But this form of individual, egocentric leadership of command and control flies in the face of what every forward-thinking business school is trying to teach and what many ethical companies are trying to achieve and adopt.  New models of leadership see the ego as being something to be managed and contained in the service of others.  What matters most is the organisational purpose, its people and customers, and its place in the preservation and improvement of social good and environmental needs.  Leaders take a role which holds the space to serve some greater vision than themselves and are delivering a customer experience with soul.

Let’s just think about that in terms of the luxury sector.  I’ve seen great business leadership in the luxury sector, true humanitarians who represent a traditional form of gentlemanly philanthropy at its best.  I’ve also seen embedded hierarchy, certainly a culture of deference, and varying degrees of elitism.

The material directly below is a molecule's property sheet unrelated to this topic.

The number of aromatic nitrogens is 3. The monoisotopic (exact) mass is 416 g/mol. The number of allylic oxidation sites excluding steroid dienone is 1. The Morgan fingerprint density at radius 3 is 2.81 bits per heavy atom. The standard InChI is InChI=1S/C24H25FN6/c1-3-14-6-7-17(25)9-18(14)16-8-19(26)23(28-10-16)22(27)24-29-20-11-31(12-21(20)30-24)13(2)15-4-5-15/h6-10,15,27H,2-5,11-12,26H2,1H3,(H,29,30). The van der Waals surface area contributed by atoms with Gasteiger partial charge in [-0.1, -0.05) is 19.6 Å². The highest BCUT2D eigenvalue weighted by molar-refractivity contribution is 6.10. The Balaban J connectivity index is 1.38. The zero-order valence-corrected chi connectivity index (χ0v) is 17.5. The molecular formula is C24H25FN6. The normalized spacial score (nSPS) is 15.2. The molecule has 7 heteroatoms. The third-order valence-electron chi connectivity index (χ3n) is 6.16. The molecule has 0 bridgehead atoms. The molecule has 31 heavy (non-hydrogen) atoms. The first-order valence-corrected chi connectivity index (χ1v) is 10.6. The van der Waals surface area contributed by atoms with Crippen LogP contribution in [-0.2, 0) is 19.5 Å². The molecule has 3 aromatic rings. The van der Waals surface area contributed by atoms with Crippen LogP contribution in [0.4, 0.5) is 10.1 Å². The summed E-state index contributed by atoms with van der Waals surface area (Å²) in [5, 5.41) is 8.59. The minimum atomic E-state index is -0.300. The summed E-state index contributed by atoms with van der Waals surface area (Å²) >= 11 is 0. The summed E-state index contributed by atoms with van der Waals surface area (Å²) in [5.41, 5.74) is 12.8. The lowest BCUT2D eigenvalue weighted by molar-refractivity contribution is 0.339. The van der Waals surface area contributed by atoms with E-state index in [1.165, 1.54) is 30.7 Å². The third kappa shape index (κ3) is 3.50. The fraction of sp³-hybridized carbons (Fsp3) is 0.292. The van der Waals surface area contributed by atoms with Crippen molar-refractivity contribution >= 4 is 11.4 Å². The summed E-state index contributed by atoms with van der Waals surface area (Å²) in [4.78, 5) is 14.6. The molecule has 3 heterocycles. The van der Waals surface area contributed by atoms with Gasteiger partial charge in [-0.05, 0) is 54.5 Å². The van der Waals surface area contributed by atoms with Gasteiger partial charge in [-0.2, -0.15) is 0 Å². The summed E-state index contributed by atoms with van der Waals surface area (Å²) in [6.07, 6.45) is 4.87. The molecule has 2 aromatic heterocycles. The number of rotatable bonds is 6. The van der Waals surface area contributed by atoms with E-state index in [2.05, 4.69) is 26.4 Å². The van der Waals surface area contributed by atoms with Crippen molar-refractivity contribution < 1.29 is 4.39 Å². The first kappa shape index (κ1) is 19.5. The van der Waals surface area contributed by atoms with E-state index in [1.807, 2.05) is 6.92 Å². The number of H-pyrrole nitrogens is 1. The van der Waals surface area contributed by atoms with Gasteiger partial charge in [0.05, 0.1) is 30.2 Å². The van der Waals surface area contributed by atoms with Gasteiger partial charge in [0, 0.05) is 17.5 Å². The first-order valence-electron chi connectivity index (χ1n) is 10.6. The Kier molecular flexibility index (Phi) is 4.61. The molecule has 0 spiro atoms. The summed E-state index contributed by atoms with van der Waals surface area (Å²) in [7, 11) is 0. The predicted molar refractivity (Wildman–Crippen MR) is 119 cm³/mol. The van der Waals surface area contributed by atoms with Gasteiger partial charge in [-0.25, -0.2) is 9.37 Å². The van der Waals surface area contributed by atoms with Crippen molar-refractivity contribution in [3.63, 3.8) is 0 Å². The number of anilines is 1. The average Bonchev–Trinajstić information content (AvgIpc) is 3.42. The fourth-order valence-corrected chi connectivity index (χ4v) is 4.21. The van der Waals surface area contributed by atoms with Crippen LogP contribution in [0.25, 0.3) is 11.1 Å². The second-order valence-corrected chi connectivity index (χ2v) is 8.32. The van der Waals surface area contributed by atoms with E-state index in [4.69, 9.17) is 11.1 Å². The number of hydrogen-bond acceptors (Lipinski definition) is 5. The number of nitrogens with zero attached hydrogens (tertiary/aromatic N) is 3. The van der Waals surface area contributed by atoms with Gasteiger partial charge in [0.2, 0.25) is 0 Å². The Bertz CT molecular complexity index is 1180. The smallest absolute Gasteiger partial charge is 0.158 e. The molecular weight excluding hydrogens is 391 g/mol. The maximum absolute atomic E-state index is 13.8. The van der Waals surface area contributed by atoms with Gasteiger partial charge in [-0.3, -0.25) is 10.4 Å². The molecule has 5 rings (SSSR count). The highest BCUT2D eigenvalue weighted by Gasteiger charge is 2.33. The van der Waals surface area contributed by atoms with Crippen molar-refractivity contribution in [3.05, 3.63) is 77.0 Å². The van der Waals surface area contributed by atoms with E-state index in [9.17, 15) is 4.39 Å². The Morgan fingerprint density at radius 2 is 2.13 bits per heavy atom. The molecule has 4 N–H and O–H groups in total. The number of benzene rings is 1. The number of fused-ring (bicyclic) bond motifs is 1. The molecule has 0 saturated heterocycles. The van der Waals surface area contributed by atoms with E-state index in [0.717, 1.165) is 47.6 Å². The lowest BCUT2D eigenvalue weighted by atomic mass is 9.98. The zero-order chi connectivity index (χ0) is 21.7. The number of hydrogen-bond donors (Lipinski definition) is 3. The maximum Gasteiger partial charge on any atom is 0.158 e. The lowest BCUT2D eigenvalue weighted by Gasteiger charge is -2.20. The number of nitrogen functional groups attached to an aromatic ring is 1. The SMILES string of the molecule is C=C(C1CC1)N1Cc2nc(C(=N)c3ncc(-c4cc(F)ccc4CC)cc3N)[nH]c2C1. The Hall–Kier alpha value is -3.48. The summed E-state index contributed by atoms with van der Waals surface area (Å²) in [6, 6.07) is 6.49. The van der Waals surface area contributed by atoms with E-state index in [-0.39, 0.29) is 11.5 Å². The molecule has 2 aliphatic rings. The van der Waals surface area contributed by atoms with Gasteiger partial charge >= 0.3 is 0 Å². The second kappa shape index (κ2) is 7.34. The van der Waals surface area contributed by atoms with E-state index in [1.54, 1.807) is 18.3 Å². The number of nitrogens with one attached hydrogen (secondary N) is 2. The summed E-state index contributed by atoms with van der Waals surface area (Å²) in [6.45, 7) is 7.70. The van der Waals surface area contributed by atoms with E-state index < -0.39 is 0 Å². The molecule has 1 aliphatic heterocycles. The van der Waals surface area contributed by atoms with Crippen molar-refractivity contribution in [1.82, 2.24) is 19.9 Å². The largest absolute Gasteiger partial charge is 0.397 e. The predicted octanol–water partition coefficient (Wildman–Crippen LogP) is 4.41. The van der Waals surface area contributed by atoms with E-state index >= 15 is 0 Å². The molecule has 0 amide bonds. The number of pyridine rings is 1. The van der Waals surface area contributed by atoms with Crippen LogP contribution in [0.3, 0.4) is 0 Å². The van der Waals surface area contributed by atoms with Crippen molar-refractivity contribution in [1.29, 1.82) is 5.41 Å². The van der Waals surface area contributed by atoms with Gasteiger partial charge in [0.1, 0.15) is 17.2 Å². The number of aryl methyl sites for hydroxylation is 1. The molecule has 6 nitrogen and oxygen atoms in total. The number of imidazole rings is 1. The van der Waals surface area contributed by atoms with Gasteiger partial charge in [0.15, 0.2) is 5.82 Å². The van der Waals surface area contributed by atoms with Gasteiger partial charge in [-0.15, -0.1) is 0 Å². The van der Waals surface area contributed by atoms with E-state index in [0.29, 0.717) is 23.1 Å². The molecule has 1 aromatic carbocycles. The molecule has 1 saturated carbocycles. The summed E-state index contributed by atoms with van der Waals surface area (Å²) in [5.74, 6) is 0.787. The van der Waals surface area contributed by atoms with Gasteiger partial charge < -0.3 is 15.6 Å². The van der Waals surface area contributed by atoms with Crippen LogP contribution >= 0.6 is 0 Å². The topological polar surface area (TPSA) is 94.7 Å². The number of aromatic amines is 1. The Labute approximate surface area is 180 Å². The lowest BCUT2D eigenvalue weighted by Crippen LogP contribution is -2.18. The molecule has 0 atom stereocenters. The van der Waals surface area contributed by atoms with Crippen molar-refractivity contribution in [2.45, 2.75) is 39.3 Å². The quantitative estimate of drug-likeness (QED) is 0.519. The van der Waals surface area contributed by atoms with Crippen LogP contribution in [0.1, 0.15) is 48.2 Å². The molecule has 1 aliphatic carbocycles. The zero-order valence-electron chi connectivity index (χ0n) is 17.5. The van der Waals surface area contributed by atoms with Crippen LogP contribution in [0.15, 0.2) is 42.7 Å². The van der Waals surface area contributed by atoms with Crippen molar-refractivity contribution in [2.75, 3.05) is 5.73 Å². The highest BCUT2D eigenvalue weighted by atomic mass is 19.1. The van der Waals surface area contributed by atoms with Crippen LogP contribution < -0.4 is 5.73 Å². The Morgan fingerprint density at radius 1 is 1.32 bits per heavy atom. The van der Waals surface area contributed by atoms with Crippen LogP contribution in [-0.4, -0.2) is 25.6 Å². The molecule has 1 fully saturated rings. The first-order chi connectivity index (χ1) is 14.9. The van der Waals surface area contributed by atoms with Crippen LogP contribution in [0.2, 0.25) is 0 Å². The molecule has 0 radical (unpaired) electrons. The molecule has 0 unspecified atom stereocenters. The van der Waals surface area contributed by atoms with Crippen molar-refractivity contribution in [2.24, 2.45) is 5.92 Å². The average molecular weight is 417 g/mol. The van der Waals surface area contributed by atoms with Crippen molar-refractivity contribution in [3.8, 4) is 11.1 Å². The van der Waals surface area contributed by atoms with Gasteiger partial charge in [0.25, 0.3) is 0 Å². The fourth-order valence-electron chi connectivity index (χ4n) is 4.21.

Perhaps one of the most worrying characteristics of luxury leadership is how often we recruit from our ranks.  How resistant we are to anything that looks like risk and how often we miss the chance for opportunity and change by resolutely sticking to the formula we know and are comfortable with.

Where can we look for inspiring leadership?

There are great examples.  The more charismatic authenticity of Richard Branson perhaps represents the first hybrid between egocentric leadership to purposeful and intentional leadership.  Paul Polman at Unilever’s vision of sustainable living is allowing a wide variety of purposeful intent to emerge from different Unilever brands.  But perhaps the most hopeful group is the quieter tribe of emergent experimenters who are creating wholly new business models and culture by activating purpose through self-management.